They have called "God" what was contrary to them and gave them pain; and verily, there was much of the heroic in their adoration. And they did not know how to love their god except by crucifying man.
As corpses they meant to live; in black they deck out their corpses; out of their speech, too, I still smell the bad odor of death chambers. And whoever lives near them lies near black ponds out of which an ominous frog sings its song with sweet melancholy. They would have to sing better songs for me to learn to have faith in their Redeemer: and his disciples would have to look more redeemed!
It is pretty clear that Nietzsche is not objecting to Christian hypocrisy, which is what he is usually quoted as having meant. He is working with his own definition of "redeemed". Redemption, for Nietzsche, means embracing life and the body, and their limitations, as all there is. It means not "hiding" in the promise of divine reward, punishment, or life beyond this one. Nietzsche mentions, in a few places, that Christians need redemption from their redeemer. This is what he is saying here. And when he says "They would have to sing better songs for me to learn to have faith in their Redeemer", he means the same: not that they need to sing better Christian songs, but that their songs are melancholy and they don't look redeemed precisely because they are Christian.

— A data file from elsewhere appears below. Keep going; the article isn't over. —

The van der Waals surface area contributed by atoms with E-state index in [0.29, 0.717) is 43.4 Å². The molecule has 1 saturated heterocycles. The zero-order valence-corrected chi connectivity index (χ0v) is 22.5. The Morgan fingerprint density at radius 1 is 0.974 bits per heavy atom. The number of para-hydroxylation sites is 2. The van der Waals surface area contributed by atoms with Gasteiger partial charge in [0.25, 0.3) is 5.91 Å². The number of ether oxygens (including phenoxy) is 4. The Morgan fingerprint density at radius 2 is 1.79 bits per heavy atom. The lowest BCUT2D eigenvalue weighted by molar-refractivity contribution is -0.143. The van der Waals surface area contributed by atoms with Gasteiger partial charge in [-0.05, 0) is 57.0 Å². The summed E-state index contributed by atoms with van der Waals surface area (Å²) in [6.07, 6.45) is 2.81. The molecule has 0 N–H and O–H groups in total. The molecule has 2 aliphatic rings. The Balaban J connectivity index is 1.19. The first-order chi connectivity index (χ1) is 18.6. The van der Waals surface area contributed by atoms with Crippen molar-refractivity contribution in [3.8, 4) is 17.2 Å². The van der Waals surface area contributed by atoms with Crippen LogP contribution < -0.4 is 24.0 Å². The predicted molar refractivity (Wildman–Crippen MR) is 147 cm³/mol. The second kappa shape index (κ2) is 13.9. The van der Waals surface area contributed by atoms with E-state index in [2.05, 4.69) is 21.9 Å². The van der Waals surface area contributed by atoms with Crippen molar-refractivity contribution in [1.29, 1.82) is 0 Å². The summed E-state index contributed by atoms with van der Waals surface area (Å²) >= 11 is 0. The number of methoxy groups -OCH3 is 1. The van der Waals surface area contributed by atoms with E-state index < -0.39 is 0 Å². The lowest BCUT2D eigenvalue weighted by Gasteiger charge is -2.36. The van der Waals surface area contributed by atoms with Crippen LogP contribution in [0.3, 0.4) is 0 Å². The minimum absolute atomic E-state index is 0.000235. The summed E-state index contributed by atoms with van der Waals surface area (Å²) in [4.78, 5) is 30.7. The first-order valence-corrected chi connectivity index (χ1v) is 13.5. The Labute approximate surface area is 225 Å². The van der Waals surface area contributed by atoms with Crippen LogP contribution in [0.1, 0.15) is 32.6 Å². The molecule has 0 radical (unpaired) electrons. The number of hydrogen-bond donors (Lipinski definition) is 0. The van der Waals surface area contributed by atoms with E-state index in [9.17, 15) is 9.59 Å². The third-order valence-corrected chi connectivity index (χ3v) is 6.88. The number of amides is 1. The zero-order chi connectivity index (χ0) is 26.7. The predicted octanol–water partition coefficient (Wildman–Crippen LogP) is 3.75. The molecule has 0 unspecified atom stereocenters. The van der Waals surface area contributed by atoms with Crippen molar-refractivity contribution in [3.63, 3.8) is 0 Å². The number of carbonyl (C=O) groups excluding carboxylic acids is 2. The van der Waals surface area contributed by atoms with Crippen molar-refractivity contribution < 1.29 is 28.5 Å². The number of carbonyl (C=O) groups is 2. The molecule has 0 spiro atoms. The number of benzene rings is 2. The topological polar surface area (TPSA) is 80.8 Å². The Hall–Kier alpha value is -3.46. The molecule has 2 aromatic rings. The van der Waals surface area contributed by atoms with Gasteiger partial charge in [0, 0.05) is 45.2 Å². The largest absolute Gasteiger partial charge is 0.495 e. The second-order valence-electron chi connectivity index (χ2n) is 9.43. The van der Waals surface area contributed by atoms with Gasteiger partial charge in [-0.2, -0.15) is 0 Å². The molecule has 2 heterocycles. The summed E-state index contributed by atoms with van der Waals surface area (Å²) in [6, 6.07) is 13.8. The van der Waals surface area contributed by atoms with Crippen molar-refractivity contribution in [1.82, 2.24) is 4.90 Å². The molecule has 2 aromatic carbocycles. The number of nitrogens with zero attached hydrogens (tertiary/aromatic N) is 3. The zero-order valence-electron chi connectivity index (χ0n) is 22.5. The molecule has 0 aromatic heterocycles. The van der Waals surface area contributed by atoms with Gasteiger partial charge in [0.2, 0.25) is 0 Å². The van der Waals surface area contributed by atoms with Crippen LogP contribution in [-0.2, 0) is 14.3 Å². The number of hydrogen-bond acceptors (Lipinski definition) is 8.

Thus Spoke Zarathustra Part II, "On Priests"